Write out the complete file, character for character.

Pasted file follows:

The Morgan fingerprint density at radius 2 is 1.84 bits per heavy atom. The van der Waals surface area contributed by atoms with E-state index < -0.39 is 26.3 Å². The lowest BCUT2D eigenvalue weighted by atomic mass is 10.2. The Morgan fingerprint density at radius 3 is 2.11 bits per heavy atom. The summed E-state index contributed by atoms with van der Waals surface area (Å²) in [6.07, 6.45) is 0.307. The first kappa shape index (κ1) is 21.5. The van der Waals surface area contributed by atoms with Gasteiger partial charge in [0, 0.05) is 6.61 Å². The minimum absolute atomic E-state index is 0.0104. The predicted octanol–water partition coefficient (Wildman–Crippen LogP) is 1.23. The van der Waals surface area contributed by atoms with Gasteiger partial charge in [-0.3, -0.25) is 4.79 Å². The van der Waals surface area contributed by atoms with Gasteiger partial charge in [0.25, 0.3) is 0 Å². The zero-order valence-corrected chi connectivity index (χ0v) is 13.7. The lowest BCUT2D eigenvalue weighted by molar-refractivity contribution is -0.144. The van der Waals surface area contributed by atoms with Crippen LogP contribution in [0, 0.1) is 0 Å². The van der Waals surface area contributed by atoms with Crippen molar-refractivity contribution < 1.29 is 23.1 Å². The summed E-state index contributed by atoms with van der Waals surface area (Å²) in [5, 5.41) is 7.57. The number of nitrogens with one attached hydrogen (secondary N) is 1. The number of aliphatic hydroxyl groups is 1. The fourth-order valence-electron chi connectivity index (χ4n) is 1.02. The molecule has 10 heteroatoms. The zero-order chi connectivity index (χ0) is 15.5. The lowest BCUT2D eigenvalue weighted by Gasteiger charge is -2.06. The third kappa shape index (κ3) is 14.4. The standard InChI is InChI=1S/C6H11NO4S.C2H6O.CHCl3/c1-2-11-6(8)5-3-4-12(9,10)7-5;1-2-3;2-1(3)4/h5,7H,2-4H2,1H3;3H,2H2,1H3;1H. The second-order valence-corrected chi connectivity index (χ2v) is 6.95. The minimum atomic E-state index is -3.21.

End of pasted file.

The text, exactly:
The Morgan fingerprint density at radius 2 is 1.84 bits per heavy atom. The van der Waals surface area contributed by atoms with E-state index < -0.39 is 26.3 Å². The lowest BCUT2D eigenvalue weighted by atomic mass is 10.2. The Morgan fingerprint density at radius 3 is 2.11 bits per heavy atom. The summed E-state index contributed by atoms with van der Waals surface area (Å²) in [6.07, 6.45) is 0.307. The first kappa shape index (κ1) is 21.5. The van der Waals surface area contributed by atoms with Gasteiger partial charge in [0, 0.05) is 6.61 Å². The minimum absolute atomic E-state index is 0.0104. The predicted octanol–water partition coefficient (Wildman–Crippen LogP) is 1.23. The van der Waals surface area contributed by atoms with Gasteiger partial charge in [-0.3, -0.25) is 4.79 Å². The van der Waals surface area contributed by atoms with Gasteiger partial charge in [0.25, 0.3) is 0 Å². The zero-order valence-corrected chi connectivity index (χ0v) is 13.7. The lowest BCUT2D eigenvalue weighted by molar-refractivity contribution is -0.144. The van der Waals surface area contributed by atoms with Crippen LogP contribution in [0, 0.1) is 0 Å². The van der Waals surface area contributed by atoms with Crippen molar-refractivity contribution < 1.29 is 23.1 Å². The summed E-state index contributed by atoms with van der Waals surface area (Å²) in [5, 5.41) is 7.57. The number of nitrogens with one attached hydrogen (secondary N) is 1. The number of aliphatic hydroxyl groups is 1. The fourth-order valence-electron chi connectivity index (χ4n) is 1.02. The molecule has 10 heteroatoms. The zero-order chi connectivity index (χ0) is 15.5. The lowest BCUT2D eigenvalue weighted by Gasteiger charge is -2.06. The third kappa shape index (κ3) is 14.4. The standard InChI is InChI=1S/C6H11NO4S.C2H6O.CHCl3/c1-2-11-6(8)5-3-4-12(9,10)7-5;1-2-3;2-1(3)4/h5,7H,2-4H2,1H3;3H,2H2,1H3;1H. The second-order valence-corrected chi connectivity index (χ2v) is 6.95. The minimum atomic E-state index is -3.21.